Harris obviously did not distinguish himself but with Harden monopolizing the ball to little effect what exactly can Harris do? He's vastly overpaid, but it is not his fault that the 76ers opened up the bank vault and then could not figure out how to best utilize his skills.

Tatum's resume includes a lot more than the All-Star Game MVP. He led the Celtics to the NBA Finals last year, and he has had many outstanding playoff games. That said, I agree with you that I trust LeBron, Jokic, and Butler more than Tatum, though it is evident that due to age LeBron is not quite the player that he was in his prime.

I don't mind the three point shot (and I have shot many of them in rec league games and pick up games); I mind the misuse of the three point shot, and I mind the way that "experts" misunderstand the factors that are essential for winning.

At Friday, May 12, 2023 11:34:00 AM, Anonymous Michael said...

Tatum’s performance last night may have been the most bizarre game a superstar has ever had: he didn’t have his first field goal until the 8:34 mark of the third quarter and was 1-14 with 4:14 remaining in regulation. He then massacred the 76ers with a ruthless barrage of three pointers after playing timidly for most of the game. He was expected to force a game seven at home and although it wasn’t pretty, he did just that. Hopefully, he won’t be nearly as erratic in game seven.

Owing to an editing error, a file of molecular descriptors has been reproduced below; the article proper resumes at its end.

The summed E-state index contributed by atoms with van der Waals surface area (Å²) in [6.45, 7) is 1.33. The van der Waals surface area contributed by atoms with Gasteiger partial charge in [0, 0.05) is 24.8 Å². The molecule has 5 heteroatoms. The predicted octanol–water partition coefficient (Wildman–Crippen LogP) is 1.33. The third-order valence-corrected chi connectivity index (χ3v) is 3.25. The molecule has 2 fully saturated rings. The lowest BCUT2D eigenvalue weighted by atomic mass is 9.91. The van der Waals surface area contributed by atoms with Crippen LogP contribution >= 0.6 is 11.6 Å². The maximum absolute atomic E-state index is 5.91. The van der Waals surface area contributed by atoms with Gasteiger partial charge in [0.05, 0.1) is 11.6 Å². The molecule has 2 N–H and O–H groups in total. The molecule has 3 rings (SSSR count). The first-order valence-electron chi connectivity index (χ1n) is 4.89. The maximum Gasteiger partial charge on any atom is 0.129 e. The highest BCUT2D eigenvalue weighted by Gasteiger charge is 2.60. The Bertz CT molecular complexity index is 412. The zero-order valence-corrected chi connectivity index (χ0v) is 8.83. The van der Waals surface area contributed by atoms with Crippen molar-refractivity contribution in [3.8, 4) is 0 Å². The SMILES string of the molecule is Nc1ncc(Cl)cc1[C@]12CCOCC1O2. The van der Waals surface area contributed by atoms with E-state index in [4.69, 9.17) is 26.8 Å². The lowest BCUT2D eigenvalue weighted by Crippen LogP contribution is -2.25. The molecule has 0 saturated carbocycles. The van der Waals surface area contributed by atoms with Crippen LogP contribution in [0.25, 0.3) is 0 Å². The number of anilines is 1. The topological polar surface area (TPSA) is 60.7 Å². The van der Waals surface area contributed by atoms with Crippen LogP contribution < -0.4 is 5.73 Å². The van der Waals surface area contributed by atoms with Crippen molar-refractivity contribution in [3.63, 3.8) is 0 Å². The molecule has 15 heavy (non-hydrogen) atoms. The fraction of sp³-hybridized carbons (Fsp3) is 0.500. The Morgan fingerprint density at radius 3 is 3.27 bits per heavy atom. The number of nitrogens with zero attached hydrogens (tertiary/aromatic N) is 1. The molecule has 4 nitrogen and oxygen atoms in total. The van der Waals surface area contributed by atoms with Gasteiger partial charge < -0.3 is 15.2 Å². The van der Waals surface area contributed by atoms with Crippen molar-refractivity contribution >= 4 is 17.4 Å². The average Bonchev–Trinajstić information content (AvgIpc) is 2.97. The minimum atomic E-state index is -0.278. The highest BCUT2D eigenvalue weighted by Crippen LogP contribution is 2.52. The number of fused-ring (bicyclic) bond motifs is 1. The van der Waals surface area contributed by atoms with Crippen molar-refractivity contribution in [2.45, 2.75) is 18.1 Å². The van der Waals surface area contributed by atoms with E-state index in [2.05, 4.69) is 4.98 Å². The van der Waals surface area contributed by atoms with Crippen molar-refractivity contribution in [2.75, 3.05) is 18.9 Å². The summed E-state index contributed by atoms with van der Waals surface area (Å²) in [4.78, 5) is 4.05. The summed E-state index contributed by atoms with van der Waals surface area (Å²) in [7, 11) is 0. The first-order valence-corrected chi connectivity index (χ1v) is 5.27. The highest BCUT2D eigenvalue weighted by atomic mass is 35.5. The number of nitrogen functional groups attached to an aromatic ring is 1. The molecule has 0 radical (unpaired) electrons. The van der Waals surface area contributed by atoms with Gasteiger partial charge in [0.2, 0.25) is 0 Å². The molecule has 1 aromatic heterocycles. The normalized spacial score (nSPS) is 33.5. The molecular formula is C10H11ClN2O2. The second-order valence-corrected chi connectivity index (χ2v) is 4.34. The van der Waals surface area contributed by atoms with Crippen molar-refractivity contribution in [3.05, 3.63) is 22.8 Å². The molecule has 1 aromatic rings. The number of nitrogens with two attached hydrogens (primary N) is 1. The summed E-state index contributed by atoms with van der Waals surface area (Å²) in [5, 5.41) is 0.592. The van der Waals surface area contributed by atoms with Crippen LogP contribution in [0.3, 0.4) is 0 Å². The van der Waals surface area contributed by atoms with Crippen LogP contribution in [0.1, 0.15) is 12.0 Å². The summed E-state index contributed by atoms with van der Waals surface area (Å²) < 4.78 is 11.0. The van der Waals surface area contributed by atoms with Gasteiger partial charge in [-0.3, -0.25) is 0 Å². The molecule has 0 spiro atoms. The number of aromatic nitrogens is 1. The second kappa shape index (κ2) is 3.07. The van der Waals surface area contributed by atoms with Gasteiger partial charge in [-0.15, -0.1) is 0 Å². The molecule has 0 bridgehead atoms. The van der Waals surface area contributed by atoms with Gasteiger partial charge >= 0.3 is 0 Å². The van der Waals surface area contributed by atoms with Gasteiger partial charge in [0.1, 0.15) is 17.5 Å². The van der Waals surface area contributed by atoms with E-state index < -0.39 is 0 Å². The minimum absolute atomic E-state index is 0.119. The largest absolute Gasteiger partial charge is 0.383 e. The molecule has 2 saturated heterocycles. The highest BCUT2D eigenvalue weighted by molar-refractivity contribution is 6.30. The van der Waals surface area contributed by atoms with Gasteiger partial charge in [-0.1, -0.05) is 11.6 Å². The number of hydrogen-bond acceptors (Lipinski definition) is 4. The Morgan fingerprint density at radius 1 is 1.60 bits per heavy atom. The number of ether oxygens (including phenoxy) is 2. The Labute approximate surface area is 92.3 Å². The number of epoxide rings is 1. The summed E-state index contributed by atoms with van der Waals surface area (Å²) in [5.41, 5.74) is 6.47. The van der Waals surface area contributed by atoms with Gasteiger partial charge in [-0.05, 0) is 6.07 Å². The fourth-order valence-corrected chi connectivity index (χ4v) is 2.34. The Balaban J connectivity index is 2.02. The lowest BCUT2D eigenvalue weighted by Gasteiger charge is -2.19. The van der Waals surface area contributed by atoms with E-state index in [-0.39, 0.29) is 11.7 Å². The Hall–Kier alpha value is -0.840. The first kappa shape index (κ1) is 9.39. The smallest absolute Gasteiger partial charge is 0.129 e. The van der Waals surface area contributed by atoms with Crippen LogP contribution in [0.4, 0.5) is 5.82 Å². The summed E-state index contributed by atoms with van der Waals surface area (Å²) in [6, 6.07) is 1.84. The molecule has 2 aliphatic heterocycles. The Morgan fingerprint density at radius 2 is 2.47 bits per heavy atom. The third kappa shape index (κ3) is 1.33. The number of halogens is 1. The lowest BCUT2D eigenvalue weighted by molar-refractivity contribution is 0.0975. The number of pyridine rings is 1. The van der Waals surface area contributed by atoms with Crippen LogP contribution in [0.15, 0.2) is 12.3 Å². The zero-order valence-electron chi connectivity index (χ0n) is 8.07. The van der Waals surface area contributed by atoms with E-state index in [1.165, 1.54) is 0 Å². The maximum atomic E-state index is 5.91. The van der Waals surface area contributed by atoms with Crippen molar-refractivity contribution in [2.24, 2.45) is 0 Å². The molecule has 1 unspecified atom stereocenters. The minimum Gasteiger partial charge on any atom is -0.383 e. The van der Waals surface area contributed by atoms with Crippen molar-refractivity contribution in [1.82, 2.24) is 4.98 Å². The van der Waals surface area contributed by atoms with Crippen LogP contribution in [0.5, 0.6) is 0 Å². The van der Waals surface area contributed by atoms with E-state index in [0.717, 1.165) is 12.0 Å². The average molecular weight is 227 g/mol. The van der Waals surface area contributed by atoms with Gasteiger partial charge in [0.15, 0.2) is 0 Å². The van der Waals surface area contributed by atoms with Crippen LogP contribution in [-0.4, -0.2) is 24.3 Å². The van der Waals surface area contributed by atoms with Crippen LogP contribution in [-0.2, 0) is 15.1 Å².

At Friday, May 12, 2023 2:03:00 PM, Blogger David Friedman said...


I hesitate to say "ever"; I recently suggested that no Top 75 player had ever had back to back shooting games as bad as Harden's 5-28, and someone sent in a comment with a list of similar (if perhaps not quite so bad) games by Top 75 players. That being said, I agree that Tatum's performance was very bizarre. He has a complete skill set and he is respected for his work ethic, so his struggles during this series are difficult to understand. I don't think that the 76ers have anyone who can stop him, so it is just a matter of Tatum patiently going to where he wants to go on the court and then elevating into his shot.

I suspect that he will have a big game seven performance. Whatever psychological burden he carried has probably been lifted by the way that he emerged in the fourth quarter of game six.